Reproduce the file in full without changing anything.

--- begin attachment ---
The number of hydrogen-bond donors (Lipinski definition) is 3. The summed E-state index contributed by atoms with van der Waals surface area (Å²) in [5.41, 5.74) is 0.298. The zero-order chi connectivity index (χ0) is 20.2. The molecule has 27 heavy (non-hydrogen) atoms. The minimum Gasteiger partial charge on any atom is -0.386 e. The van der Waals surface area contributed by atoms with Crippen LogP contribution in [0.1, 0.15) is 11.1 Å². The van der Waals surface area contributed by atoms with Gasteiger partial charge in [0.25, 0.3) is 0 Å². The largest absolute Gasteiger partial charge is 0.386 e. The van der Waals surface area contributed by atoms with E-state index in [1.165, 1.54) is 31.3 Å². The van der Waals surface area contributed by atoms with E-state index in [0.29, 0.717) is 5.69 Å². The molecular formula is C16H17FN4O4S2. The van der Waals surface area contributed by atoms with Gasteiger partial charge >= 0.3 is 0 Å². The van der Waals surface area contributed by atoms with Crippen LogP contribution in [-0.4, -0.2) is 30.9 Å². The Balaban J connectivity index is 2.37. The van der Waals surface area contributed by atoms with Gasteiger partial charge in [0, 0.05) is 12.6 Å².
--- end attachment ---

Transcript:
The number of hydrogen-bond donors (Lipinski definition) is 3. The summed E-state index contributed by atoms with van der Waals surface area (Å²) in [5.41, 5.74) is 0.298. The zero-order chi connectivity index (χ0) is 20.2. The molecule has 27 heavy (non-hydrogen) atoms. The minimum Gasteiger partial charge on any atom is -0.386 e. The van der Waals surface area contributed by atoms with Crippen LogP contribution in [0.1, 0.15) is 11.1 Å². The van der Waals surface area contributed by atoms with Gasteiger partial charge in [0.25, 0.3) is 0 Å². The largest absolute Gasteiger partial charge is 0.386 e. The van der Waals surface area contributed by atoms with E-state index in [1.165, 1.54) is 31.3 Å². The van der Waals surface area contributed by atoms with E-state index in [0.29, 0.717) is 5.69 Å². The molecular formula is C16H17FN4O4S2. The van der Waals surface area contributed by atoms with Gasteiger partial charge >= 0.3 is 0 Å². The van der Waals surface area contributed by atoms with Crippen LogP contribution in [-0.4, -0.2) is 30.9 Å². The Balaban J connectivity index is 2.37. The van der Waals surface area contributed by atoms with Gasteiger partial charge in [0, 0.05) is 12.6 Å².